Point of Origin

The majority of today's cigar leaf is grown in the rich, volcanic, soils in the valleys of some Caribbean countries.  The area tobacco is grown in result in a leaf of distinctive character particular to that area, even leaf grown in different fields in the same country will vary.  Different climatic conditions from one batch to the next will also cause some variation.  It is indeed a task for even the most experienced master blender to work among all these variables to produce a cigar that is consistent in flavor and quality.

Dominican Republic

Most of today's premium cigar leaf is grown in two fertile valleys in the Dominican Republic,  the Real and especially the Cibao river valley near Santiago.  Two major types of filler leaf are grown in these valleys, Olor Dominicano (Dominican seed) and Piloto Cubano (Cuban seed).  Until recent years, only filler and binder leaf were grown in the Dominican Republic.  Arturo Fuente now uses a Dominican wrapper developed for their "Opus X" series.  However, most Dominican cigars have either an African Cameroon or Connecticut shade grown wrapper. 


Honduras is the second largest producer of cigars today.  The high-quality Connecticut-seed Shade grown and Cuban seed varieties grown here are rich, pungent and full-flavored.  Many experts agree that this spicy leaf is closest to Cuban leaf in terms of strength.  Relatively recently, Honduras started using leaf from other countries in their cigars, allowing more diversity in their blends.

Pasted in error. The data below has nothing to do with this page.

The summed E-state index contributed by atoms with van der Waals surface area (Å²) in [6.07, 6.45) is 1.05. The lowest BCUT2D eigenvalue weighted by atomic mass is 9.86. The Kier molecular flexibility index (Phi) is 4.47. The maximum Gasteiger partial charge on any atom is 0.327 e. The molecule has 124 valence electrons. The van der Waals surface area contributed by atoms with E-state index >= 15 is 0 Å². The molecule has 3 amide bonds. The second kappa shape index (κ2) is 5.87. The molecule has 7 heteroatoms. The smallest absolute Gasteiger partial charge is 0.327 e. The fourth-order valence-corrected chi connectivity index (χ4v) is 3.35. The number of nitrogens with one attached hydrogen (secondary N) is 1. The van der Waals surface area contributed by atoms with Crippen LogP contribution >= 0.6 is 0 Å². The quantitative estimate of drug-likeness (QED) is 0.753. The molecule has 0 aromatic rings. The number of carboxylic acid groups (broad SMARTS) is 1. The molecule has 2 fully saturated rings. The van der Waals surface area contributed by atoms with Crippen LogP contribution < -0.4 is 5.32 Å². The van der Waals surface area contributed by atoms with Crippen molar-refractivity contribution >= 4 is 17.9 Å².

After suffering many set-backs, including outbreaks of blue mold and civil war in the heart of the tobacco region, the tobacco production here is recovering quickly.   The filler, binder and wrapper leaf grown in the valleys of Jalapa and Esteli near the Honduran border, is very similar to that produced in Honduras.


The leaf grown in Cuba is strong, full-bodied, rich and spicy in flavor.   This dark brown leaf with bluish-black tinges is renown for it's suppleness and oily sheen.  Cuban cigars are distinctively rich and have a robust, earthy aroma. 
There are four growing regions in Cuba.  The legendary Vuelta Abajo, of the Pinar del Rio province in western Cuba, is famous for producing some of the finest cigar leaf the world has ever known.  All three types of cigar leaf are grown here - shade-grown wrapper, binder and filler.  Other areas of production include the Semi Vuelta in the same region, the Partido region in Havana Province produces only wrapper leaf, there are two sections of Oriente province in the southeast where mostly filler leaf is grown, and Santa Clara province in the Remedios region (Vuelta Arriba) produces mostly filler and some wrapper leaf.
Just in case you didn't know....due to circumstances beyond our control, it is against the law to sell or purchase Cuban cigars in the U.S.  After the embargo was placed, many Cuban cigar makers fled to Dominican Republic and Honduras, taking with them burlap sacks filled with Cuban tobacco seed.  The remaining Cuban manufacturers could no longer rely on the American market for their product. Production of tobacco diminished and many of the fields where tobacco had been grown were converted to sugar and other food crops.  Fertilizers for these crops change the soil chemistry.  The tobacco being grown in those fields now, has changed in character.  Over time, the soil in these fields will be leached of fertilizers and the quality of Cuban tobacco will return to it's former glory.  Eventually, policies will change and the embargo will be history.  The Cuban cigars will then join the plethora of premium cigars that already exist on the American market.